Anti snoring mouthpieces are one of the most popular and effective solutions to stop snoring. Discover if an anti snoring mouthpiece would work best for you.
Who Is a Good Candidate for a Snoring Mouthpiece?
Oral appliances are one of many types of snoring solutions that are available, but it is it the right treatment for you? Qualifiers of a good candidate include:
If Your Snoring Is More than Mild.
Other snoring aids such as nasal strips, nose plugs, and sleep sprays are simply not adequate solutions to stop snoring. Oral appliances are one of the most clinically effective snore solutions.
If You Breathe Through Your Mouth.
Those who normally breathe through the mouth are great candidates for a MAD. A significant majority of mouth breathers are inclined to have more intense snoring, which is often best solved by using a snoring mouthguard. Most, if not all mandibular advancement devices accommodate mouth breathing and offer a large enough hole that provides sufficient airflow and does not compromise breathing during sleep. TSDs do not accommodate mouth breathing.
If You Have Good Dental Hygiene.
Many snoring mouthpieces cannot be used if the person has poor dental health and dental hygiene. People with several missing teeth, dentures, and TMJ might not be good candidates for these devices.
You Do Not Wear Dentures, Braces or Other Dental Appliances.
Most devices require the user to have his or her four front natural teeth to use the device. Those who wear dentures and are comfortable breathing through the nose are candidates for a tongue-retaining device instead.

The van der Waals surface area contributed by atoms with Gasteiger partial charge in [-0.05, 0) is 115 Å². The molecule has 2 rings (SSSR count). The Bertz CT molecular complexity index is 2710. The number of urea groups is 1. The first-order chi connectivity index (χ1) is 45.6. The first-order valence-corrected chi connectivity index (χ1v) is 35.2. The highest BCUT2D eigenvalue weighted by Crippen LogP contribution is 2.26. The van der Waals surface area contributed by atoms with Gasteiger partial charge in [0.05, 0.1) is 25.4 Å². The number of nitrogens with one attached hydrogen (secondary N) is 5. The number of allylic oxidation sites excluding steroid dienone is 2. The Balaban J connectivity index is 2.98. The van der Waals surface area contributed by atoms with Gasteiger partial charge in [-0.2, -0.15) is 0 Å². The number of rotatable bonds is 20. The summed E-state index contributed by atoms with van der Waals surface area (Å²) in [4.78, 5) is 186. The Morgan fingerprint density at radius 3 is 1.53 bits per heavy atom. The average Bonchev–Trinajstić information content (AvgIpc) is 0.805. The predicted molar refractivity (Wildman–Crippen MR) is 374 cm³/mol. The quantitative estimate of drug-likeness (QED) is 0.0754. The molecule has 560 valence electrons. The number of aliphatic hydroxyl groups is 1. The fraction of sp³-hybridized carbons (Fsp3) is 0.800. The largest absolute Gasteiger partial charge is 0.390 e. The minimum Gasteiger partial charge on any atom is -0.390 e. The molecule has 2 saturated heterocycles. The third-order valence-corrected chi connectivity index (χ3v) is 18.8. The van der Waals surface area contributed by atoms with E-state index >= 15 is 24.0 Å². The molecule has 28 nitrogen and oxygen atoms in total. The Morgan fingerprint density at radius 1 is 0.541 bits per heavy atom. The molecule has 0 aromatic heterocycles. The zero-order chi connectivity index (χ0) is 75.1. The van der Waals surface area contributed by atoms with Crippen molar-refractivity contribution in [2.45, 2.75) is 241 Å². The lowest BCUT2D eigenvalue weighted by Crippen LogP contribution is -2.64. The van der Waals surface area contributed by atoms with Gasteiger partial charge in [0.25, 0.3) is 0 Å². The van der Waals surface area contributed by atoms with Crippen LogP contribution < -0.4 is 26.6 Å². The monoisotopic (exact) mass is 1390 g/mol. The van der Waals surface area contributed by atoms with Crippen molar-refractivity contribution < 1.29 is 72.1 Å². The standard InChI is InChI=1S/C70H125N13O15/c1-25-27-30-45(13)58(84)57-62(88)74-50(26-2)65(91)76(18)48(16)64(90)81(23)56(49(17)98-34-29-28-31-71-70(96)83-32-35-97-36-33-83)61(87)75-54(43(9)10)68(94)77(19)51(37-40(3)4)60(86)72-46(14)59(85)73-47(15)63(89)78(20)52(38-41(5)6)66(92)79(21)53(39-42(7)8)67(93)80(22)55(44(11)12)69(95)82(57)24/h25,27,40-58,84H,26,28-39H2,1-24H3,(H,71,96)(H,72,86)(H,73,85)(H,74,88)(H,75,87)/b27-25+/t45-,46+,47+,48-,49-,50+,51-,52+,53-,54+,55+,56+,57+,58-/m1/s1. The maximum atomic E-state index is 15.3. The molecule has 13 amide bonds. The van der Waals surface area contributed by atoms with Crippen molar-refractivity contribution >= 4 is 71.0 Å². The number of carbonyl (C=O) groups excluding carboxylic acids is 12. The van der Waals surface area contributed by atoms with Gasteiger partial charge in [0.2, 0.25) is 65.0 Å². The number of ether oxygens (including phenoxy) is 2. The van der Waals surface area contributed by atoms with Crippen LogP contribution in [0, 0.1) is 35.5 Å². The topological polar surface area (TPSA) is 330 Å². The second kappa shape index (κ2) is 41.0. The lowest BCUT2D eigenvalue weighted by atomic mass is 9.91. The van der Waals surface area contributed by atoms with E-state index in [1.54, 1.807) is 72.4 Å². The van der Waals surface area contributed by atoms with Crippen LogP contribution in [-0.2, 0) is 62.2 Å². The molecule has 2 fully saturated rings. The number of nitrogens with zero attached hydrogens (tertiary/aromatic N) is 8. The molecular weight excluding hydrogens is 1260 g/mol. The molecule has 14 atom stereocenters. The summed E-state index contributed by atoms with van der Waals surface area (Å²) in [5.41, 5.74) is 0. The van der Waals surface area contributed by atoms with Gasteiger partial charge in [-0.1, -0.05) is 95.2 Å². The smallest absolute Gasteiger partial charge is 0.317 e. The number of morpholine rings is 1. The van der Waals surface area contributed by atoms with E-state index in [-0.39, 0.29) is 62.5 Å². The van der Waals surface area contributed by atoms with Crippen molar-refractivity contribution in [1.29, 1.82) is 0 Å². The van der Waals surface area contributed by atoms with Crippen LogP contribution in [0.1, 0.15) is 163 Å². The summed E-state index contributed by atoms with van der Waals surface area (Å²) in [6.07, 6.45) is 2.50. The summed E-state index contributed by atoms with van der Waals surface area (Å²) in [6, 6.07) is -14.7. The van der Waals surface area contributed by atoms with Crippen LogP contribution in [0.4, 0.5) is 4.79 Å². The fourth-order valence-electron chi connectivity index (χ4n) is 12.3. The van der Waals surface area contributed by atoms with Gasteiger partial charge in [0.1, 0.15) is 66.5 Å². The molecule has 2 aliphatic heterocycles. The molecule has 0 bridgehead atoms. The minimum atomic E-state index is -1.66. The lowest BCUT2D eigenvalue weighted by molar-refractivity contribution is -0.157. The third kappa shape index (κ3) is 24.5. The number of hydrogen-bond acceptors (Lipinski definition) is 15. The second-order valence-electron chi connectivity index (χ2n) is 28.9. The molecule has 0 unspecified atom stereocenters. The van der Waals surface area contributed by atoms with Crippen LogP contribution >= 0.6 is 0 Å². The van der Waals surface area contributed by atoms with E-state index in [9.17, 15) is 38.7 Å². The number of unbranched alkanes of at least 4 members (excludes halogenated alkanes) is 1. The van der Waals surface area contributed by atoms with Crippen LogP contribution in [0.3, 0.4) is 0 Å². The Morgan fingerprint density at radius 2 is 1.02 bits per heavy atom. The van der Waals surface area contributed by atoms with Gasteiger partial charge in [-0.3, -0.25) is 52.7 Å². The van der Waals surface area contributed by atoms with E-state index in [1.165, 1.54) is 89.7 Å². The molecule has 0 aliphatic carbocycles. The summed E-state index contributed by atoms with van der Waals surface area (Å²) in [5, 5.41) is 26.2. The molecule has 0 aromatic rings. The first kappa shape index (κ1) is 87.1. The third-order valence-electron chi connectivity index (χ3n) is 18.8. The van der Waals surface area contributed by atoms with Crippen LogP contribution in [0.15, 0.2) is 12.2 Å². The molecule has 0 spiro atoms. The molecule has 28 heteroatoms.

Who Should Not Use an Anti-Snoring Mouthpiece?
Despite their effectiveness, anti-snoring oral appliances are not designed for everyone. Individuals are not recommended to use an anti-snoring mouthpiece who:
Are under the Age of 18 Years Old.
Dental professionals contend that the body, including the jaw and teeth, continue to grow until age 18.
Have a History of TMD (Temporomandibular Disorder).
Those who have TMD may experience jaw pain when using a snoring mouthpiece.
Have a Respiratory Disorder.
Snoring mouthpieces are for intra-oral usage. Those who have difficulty breathing, especially through the mouth, may experience discomfort using a snoring device. Speak to your doctor before considering an oral appliance.
Have Loose Teeth, Abscesses, Severe Gum Disease, or Advanced Periodontal Disease.
Snoring oral appliance may aggravate these conditions. Please consult a dentist for more information.
Have Implants, Crowns or Caps Unless Approved by Their Dentist.
Prefabricated devices may remove crowns or caps if used incorrectly and may cause complications for those who received implants within the last 12 months.
When to Consult a Dentist for Other Snoring Solutions
It is good practice to talk to your doctor and dentist after you start using an anti snoring mouthpiece. Having good dental care and following dental hygiene is important to maintain optimal oral health. People who are disqualified from using a snoring mouthpiece should consult the dentist before using the device to understand its benefits and risks.
If you have persistent snoring, pauses in breathing, witnessed apneas or gasps, or excessive daytime sleepiness, you may need to be evaluated for sleep apnea. Always defer to your physician and dentist when seeking treatment of snoring or sleep apnea.
If you choose to use a snoring mouthpiece, you should follow up with your doctor and dentist regularly and monitor any discomfort.